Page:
Volvo V60 Cross Country review - Interior, design and technology

Sharp styling, a luxurious interior and great infotainment make for a highly appealing package

The arrival of the all-new XC90 SUV in 2014 heralded the start of push upmarket for Volvo as it took the fight to rivals Audi, BMW and Mercedes, aiming to match or better those brands for interior quality, exterior design and onboard technology.

Outside the Volvo V60 Cross Country is the latest model to offer the Swedish brands’ trademark sharp, unfussy design – albeit with added plastic cladding to protect against bumps and scrapes on rougher surfaces. The Cross Country rides 60mm higher than the standard V60, with its beefier suspension and larger wheels as contributing factors. Roof rails are standard, as are 18-inch alloy wheels.

Inside, the Cross Country matches its siblings with a focus on plush materials, simple ergonomics and strong infotainment. A minimalist design makes for a relaxing place to sit; the cabin feels especially airy when specced with lighter-coloured upholstery.

Standard equipment is good but you’ll need to delve into the options list to bring the spec up to the standard set by its closest rivals. The Subaru Outback, for example, comes as standard with front, side and rear view cameras, Apple CarPlay and Android Auto, plus a full suite of driver assistance and active safety systems; V60 Cross Country buyers will need to select the majority of these features either as standalone options or as part of Volvo’s options packs.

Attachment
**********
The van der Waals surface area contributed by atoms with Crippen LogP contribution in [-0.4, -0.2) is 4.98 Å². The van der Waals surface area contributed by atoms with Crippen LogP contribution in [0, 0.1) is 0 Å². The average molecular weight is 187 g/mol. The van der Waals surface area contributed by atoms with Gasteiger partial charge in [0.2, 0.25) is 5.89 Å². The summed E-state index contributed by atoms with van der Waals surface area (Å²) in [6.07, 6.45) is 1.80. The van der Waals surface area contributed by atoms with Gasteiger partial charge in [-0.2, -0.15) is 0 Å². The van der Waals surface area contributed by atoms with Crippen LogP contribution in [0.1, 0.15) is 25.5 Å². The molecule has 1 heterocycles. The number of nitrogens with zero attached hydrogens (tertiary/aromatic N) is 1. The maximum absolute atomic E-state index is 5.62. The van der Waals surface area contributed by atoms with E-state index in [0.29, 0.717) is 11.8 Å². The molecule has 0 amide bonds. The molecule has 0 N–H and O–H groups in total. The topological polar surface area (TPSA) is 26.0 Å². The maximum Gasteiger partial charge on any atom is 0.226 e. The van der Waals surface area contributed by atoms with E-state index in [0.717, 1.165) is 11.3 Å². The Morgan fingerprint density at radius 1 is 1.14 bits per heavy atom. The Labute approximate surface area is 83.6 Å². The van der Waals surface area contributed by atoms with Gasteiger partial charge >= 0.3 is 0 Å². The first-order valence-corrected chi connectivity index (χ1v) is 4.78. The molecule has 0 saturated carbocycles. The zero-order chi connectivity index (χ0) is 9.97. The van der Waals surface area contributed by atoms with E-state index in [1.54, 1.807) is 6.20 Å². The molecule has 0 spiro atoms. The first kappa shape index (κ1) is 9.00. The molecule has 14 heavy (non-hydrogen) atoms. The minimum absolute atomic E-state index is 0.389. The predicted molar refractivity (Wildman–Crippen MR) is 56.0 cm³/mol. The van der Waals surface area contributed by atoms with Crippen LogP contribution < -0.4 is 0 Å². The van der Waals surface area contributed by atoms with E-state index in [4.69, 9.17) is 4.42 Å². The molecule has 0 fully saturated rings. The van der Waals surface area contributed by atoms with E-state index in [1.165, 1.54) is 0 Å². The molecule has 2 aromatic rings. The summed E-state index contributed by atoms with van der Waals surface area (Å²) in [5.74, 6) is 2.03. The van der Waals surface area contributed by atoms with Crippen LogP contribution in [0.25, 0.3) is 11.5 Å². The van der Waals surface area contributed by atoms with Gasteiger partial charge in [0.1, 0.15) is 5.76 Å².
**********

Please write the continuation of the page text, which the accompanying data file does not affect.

Sat-nav, stereo and infotainment

A 9.7-inch portrait touchscreen sits in the centre of the dash and is used to control most key functions, including ventilation controls. It sets the class standard for ease of use, but it’s disappointing that Apple CarPlay/Android Auto connectivity is a £300 optional extra. Good-quality sat nav comes as standard, however.

Audiophiles benefit from the choice of two optional stereo upgrades over the standard 170-watt, 10-speaker system. A 600-watt, 13-speaker Harmon Kardon system is an £825 option, while a 1,100-watt, 15-speaker system by Bowers and Wilkins is available for £2,500; the latter is one of the best we’ve tested. A CD player does not feature as standard but can be added for £100.

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